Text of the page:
UPDATE: To try to make this a little more simple, is it possible to create a query which selects a group of points such that each point in the group is at most X units away from at least one other point in the group? If that is possible, then can it be extended to return more than one row such that each row is a group of points as specified above?

I'm starting to think this isn't possible, so I'm working on some java code to do it, but I still have some hope. Original post and info below:

I have a postgresql / postgis table with a grid of weighted points, and I'd like to essentially create a contour map of those points. My goal is to get one or more polygon that surrounds points of a certain weight, and then repeat for other weights. I'm going to convert those polygons to KML for display, which I can figure out later and is only relevant because I don't necessarily need this to be something dynamic or efficient - I can do it manually and save off the polygons at each step.

I've read a lot of other posts about this but they all seem to require additional libraries or software, and my points are already in a grid so the ST_SnapToGrid solution doesn't make sense to me. Is there a strictly postgresql solution?

My thought is that there would be a query that creates a polygon (using ST_ConvexHull or ST_ConcaveHull) around points that are within some distance from each other (which should be a set value because my points are already equally spaced on a grid).

Example lat/lons/weights (for distance reference):

41.96892, -87.9351, 1904
41.97392, -87.9351, 1940
41.97892, -87.9351, 1978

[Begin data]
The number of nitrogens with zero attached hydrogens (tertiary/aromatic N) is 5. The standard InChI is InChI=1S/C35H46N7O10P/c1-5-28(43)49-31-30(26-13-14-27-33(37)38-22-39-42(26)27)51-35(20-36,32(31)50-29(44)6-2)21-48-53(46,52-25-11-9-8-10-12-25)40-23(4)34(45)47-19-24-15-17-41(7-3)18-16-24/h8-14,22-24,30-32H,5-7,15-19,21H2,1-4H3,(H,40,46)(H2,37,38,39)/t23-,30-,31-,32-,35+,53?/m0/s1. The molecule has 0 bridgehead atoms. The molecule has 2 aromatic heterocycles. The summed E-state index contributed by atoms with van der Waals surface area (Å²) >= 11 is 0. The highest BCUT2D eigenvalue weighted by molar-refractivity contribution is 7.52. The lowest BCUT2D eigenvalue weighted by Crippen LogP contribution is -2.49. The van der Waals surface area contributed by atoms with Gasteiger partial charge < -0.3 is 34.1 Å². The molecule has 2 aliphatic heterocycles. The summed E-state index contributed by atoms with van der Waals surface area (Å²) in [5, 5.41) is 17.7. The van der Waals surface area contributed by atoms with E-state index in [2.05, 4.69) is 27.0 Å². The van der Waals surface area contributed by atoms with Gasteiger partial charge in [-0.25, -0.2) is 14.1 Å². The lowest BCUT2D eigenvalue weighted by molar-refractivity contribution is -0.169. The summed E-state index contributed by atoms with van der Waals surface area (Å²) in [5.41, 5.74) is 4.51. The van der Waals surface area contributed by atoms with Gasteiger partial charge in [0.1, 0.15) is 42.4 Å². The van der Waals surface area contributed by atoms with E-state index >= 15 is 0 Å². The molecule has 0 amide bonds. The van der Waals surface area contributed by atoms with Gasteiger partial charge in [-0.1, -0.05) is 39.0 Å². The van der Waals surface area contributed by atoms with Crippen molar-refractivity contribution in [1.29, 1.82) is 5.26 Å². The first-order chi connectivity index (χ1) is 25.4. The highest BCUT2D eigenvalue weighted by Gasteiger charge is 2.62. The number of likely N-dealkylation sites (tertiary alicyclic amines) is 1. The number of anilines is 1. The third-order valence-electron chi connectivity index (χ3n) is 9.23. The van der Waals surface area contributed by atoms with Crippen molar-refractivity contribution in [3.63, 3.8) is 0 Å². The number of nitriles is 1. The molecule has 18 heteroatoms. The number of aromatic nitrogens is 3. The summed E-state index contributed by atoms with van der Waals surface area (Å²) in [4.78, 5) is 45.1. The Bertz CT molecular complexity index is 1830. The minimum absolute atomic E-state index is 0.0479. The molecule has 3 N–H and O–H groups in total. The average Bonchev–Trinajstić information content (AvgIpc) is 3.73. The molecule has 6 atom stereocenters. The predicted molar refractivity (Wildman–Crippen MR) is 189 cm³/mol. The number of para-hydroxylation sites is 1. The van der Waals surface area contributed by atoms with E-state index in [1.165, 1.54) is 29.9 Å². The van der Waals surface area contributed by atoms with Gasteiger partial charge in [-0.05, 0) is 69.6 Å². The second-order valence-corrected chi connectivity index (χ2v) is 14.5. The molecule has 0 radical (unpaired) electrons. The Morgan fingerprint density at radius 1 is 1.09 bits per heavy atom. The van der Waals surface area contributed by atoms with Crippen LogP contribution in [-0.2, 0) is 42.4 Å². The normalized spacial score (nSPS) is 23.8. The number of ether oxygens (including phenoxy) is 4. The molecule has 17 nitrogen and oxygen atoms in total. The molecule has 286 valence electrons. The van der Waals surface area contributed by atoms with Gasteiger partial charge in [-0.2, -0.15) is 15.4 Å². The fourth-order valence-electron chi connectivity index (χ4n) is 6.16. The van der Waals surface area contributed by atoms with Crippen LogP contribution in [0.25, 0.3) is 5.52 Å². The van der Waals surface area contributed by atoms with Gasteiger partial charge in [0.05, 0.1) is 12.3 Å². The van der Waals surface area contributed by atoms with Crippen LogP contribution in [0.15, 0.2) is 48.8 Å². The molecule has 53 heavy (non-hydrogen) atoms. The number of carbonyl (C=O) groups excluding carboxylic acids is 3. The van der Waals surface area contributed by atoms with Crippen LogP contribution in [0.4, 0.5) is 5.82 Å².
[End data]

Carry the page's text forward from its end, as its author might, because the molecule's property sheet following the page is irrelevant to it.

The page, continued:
CREATE TABLE temp_weighted_points
  id serial NOT NULL,
  latitude double precision,
  longitude double precision,
  weight double precision,
  type character varying(10),
  geom geometry(Point,4269),
  CONSTRAINT temp_weighted_points_pkey PRIMARY KEY (id)

I've tried this link (among others) but can't get any of those solutions to work: https://stackoverflow.com/questions/13087288/separate-gis-points-into-groups-of-points-that-are-close-to-each-other

Any suggestions?

Regarding what the data looks like, it's a grid of drive times over the city of Chicago. To create the data, I found a boundary shape file of the city of Chicago, then used a postgresql query to create a grid of equally spaced points within that boundary / polygon (for pictures and the query, see How to create regular point grid inside a polygon in Postgis?). Each point is separate by .005 lat / lon units (degrees? not sure what it's called) as can be seen in the example lat/lons above. Once I had these points, I used to google's drivetime api to generate drive times from each of the points to four different locations, and then took the smallest drive time between the four locations and stored that data as the weight for the grid point (the weight is in seconds, so the first example point above has a drivetime of about 31 minutes). That's what I have at this time - points that are equally spaced over an area / polygon and that each have weights / heights associated with them.

What I'm trying to get is a contour map of this data, which will basically look like the city of Chicago with 4 depressions (the locations) or an upside down mountain with four peaks, because points on the grid close to the locations will have very small / short drive times, while points farther away will be higher.

  • 2
    Really interesting problem there. It may be worth looking at published research papers, sometimes you can learn a lot about techniques used to solve problems from them, then translate them to apply to the tools you're using. – Craig Ringer Feb 9 '14 at 23:33
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    "Can't get it to work"? What have you tried, what errors do you get. As for the problem: Is it similar to a contour map of terrain height? A visual example may be better for the ones like me. – Jakub Kania Feb 10 '14 at 13:24